Trips to Manhattan are “very important” to transit drivers on Long Island, but because the cost of tolls would be passed on to passengers, many potential fares are likely to dry up, Lin said.
“It would ruin it,” said Lin, an organizer with the Independent Drivers Guild, who estimates the new tolls could eliminate 40% of fares in Midtown and Midtown Manhattan. “It would certainly put [some drivers] unemployed. … They might as well take the LIRR … It will be much easier.
MTA: exemptions are bad for others
The MTA is seeking recommendations from a six-member Traffic Mobility Review Board on the rate structure and how much to charge. Among the options being considered are plans that would exempt rental vehicles, taxis and buses from tolls. Other proposals would limit the number of times per day they could be billed.
MTA officials, who said they don’t have a preferred option, noted that the more exemptions granted, the more other drivers will have to be billed to meet the annual revenue goal for the MTA. ‘agency. Without exemptions, the toll could be as low as $9 during peak hours.
The MTA also said reducing congestion in Manhattan would benefit taxis and rental vehicles by allowing them to make trips faster and qualify for additional fares.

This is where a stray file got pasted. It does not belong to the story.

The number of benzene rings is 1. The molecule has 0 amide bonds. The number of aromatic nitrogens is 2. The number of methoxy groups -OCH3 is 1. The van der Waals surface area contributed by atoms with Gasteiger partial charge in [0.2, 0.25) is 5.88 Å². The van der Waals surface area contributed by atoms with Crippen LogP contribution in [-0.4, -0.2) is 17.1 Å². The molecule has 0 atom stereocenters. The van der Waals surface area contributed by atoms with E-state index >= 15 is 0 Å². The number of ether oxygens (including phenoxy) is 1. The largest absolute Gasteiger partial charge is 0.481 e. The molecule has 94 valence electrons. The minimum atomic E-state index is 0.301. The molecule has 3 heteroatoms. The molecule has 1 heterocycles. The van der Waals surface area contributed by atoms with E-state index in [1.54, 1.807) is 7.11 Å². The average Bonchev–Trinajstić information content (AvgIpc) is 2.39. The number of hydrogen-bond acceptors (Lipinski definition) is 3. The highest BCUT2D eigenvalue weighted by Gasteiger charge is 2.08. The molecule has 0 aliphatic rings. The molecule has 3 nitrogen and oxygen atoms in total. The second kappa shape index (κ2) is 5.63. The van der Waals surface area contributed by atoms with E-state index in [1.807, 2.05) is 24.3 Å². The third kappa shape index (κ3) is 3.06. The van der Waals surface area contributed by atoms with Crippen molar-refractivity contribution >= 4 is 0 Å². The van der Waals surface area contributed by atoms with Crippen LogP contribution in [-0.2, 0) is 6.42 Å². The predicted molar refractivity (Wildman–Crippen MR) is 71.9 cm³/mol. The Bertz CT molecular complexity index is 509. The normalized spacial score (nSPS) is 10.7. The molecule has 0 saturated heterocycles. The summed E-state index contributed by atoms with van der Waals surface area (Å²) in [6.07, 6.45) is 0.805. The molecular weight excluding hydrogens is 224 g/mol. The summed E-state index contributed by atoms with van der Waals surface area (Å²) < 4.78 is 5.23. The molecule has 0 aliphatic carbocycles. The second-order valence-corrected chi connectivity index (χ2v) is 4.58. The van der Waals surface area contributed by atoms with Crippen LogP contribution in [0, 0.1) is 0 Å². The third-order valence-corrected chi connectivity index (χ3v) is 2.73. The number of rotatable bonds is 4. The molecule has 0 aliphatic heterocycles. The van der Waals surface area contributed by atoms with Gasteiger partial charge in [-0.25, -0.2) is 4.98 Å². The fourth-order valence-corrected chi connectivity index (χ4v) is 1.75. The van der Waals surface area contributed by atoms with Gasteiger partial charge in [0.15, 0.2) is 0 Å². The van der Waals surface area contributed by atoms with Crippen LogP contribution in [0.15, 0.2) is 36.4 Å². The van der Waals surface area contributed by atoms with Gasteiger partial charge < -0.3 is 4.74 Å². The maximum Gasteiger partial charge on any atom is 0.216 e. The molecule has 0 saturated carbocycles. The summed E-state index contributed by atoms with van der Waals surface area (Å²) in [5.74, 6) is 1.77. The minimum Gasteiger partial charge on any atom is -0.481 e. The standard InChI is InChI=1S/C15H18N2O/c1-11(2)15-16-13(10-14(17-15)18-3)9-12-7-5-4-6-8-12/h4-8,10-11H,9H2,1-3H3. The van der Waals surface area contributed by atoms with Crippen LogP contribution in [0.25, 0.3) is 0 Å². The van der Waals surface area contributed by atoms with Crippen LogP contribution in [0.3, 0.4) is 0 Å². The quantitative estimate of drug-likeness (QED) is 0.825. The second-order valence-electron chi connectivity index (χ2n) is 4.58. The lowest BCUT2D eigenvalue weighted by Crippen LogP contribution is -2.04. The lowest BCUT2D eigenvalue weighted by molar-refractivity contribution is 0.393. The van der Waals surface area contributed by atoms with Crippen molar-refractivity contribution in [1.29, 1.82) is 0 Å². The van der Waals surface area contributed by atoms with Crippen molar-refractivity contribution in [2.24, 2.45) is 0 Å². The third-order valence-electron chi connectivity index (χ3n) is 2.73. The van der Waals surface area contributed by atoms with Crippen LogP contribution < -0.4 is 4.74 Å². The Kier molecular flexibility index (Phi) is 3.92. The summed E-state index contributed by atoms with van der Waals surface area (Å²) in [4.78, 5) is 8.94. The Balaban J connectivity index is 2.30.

John McCarthy, MTA’s head of external relations, said Uber and Lyft drivers who oppose the agency’s efforts are one of the reasons Manhattan streets are so crowded.
“Anyone who has been to New York City in the last decade knows that rental vehicles are part of the story of congestion in Manhattan’s central business district, which has adverse effects on air quality and slows the economy,” McCarthy said in a statement.
Recognizing the potential impact of tolls on taxi and transit drivers, the MTA has offered to help some become bus drivers for the transit agency, including waving a $70 exam fee. $.
In a statement, Uber spokesman Josh Gold rejected the MTA’s plan and noted that rental vehicles had already “paid nearly $1 billion in congestion charges over the past three years. “.
“Double taxation on future trips threatens to put tens of thousands of drivers out of work – despite the MTA’s plan to convert a handful of bus drivers,” Gold said.
Lyft senior policy officer Ruth Fasoldt also said ride-sharing companies should “not take responsibility for paying a double congestion charge…which will hurt this sharing economy industry, its drivers, and people.” its passengers.